A big trend in food over the past few years has been finding alternatives to meat that might make the need to rear animals redundant.
There is a dizzying array of ways that groups are attempting to achieve this, whether it’s growing beef in a lab from stem cells, or formulating plant-based foodstuffs that mimic the taste and texture of the real thing.
Photo: Jan Willem Schouten
One thing that most of these alternatives have in common, however, is that they are not yet commercially available. Many, such as test-tube beef, have not yet scaled production costs to make them viable. Others have big-name backers but are yet to launch a product.
The Impossible Burger
One exception is the Impossible Burger. It is a vegan patty that uses heme, a component abundant in animal tissue that has been synthesised from plant sources, to give the patty the taste and texture of beef. And, accompanied with a brioche bun and some all-American cheese, it really does taste like beef.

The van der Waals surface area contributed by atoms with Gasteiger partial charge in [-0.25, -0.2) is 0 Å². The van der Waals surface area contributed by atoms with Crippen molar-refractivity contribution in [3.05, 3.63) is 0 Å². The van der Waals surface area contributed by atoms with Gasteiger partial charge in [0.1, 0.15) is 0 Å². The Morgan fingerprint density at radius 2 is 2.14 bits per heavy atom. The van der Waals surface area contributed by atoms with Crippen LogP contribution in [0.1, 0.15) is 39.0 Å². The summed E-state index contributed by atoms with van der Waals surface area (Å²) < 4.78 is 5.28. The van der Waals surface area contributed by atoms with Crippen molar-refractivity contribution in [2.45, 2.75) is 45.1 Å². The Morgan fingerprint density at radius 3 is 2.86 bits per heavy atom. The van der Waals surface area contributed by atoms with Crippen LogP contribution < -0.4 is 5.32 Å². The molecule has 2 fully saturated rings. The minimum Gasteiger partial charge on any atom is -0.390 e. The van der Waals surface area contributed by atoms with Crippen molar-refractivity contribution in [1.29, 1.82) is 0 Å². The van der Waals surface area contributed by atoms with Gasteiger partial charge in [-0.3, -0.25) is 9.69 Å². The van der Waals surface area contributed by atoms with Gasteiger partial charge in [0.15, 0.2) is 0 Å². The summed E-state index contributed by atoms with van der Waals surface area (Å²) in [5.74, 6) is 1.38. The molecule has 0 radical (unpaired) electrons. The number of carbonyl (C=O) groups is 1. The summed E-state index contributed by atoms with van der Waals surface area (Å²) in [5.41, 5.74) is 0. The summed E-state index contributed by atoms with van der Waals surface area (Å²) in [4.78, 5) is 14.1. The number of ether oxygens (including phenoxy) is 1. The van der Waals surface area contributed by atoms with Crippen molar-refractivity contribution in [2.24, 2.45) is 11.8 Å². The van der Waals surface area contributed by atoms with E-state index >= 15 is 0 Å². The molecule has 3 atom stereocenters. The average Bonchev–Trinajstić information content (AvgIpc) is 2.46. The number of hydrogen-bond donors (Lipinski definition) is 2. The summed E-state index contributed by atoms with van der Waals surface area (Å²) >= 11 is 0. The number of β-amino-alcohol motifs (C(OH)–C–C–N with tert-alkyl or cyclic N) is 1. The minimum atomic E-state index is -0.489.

95% less land needed
The company behind the Impossible Burger says the resulting product uses 95% less land, 74% less water and cuts greenhouse gas emissions by 87% when compared with beef production. It’s also cholesterol free.
It tastes, looks and has the texture of the real thing – and any farmer producing animals for food should take note – the next step might be a poultry substitute that offers the same thing.